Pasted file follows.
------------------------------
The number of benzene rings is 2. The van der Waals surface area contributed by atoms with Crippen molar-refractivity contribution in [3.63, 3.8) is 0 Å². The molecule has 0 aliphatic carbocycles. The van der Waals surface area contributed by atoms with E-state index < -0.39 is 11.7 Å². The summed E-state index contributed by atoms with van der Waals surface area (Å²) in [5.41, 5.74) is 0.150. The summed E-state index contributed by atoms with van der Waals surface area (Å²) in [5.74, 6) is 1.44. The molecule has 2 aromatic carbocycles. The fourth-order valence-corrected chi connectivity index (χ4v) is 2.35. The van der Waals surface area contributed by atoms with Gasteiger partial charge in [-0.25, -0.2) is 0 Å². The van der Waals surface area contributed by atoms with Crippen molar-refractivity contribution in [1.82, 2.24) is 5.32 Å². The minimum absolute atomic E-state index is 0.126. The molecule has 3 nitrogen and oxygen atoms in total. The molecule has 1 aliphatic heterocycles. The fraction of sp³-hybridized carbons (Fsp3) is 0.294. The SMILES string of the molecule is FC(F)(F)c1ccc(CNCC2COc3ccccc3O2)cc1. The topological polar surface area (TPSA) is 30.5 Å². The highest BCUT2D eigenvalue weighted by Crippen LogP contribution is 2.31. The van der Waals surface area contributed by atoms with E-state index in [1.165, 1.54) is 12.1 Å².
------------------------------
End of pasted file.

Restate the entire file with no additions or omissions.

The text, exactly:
The number of benzene rings is 2. The van der Waals surface area contributed by atoms with Crippen molar-refractivity contribution in [3.63, 3.8) is 0 Å². The molecule has 0 aliphatic carbocycles. The van der Waals surface area contributed by atoms with E-state index < -0.39 is 11.7 Å². The summed E-state index contributed by atoms with van der Waals surface area (Å²) in [5.41, 5.74) is 0.150. The summed E-state index contributed by atoms with van der Waals surface area (Å²) in [5.74, 6) is 1.44. The molecule has 2 aromatic carbocycles. The fourth-order valence-corrected chi connectivity index (χ4v) is 2.35. The van der Waals surface area contributed by atoms with Gasteiger partial charge in [-0.25, -0.2) is 0 Å². The van der Waals surface area contributed by atoms with Crippen molar-refractivity contribution in [1.82, 2.24) is 5.32 Å². The minimum absolute atomic E-state index is 0.126. The molecule has 3 nitrogen and oxygen atoms in total. The molecule has 1 aliphatic heterocycles. The fraction of sp³-hybridized carbons (Fsp3) is 0.294. The SMILES string of the molecule is FC(F)(F)c1ccc(CNCC2COc3ccccc3O2)cc1. The topological polar surface area (TPSA) is 30.5 Å². The highest BCUT2D eigenvalue weighted by Crippen LogP contribution is 2.31. The van der Waals surface area contributed by atoms with E-state index in [1.165, 1.54) is 12.1 Å².